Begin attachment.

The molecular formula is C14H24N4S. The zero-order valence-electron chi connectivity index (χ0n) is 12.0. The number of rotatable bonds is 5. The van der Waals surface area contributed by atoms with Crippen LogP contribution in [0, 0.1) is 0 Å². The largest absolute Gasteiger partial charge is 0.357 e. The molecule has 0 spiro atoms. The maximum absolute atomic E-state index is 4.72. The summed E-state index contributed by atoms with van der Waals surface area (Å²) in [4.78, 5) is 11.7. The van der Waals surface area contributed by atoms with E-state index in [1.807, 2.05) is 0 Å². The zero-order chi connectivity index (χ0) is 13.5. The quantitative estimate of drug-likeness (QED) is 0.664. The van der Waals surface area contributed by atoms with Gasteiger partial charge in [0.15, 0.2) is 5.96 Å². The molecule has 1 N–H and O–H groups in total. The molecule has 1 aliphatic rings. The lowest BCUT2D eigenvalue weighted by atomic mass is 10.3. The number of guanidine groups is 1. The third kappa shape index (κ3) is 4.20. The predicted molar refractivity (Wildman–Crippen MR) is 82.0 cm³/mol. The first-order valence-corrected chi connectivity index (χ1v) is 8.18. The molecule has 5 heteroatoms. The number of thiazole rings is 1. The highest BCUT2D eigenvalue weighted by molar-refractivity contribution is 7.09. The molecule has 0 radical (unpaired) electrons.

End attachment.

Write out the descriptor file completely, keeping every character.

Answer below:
The molecular formula is C14H24N4S. The zero-order valence-electron chi connectivity index (χ0n) is 12.0. The number of rotatable bonds is 5. The van der Waals surface area contributed by atoms with Crippen LogP contribution in [0, 0.1) is 0 Å². The largest absolute Gasteiger partial charge is 0.357 e. The molecule has 0 spiro atoms. The maximum absolute atomic E-state index is 4.72. The summed E-state index contributed by atoms with van der Waals surface area (Å²) in [4.78, 5) is 11.7. The van der Waals surface area contributed by atoms with E-state index in [1.807, 2.05) is 0 Å². The zero-order chi connectivity index (χ0) is 13.5. The quantitative estimate of drug-likeness (QED) is 0.664. The van der Waals surface area contributed by atoms with Gasteiger partial charge in [0.15, 0.2) is 5.96 Å². The molecule has 1 N–H and O–H groups in total. The molecule has 1 aliphatic rings. The lowest BCUT2D eigenvalue weighted by atomic mass is 10.3. The number of guanidine groups is 1. The third kappa shape index (κ3) is 4.20. The predicted molar refractivity (Wildman–Crippen MR) is 82.0 cm³/mol. The first-order valence-corrected chi connectivity index (χ1v) is 8.18. The molecule has 5 heteroatoms. The number of thiazole rings is 1. The highest BCUT2D eigenvalue weighted by molar-refractivity contribution is 7.09. The molecule has 0 radical (unpaired) electrons.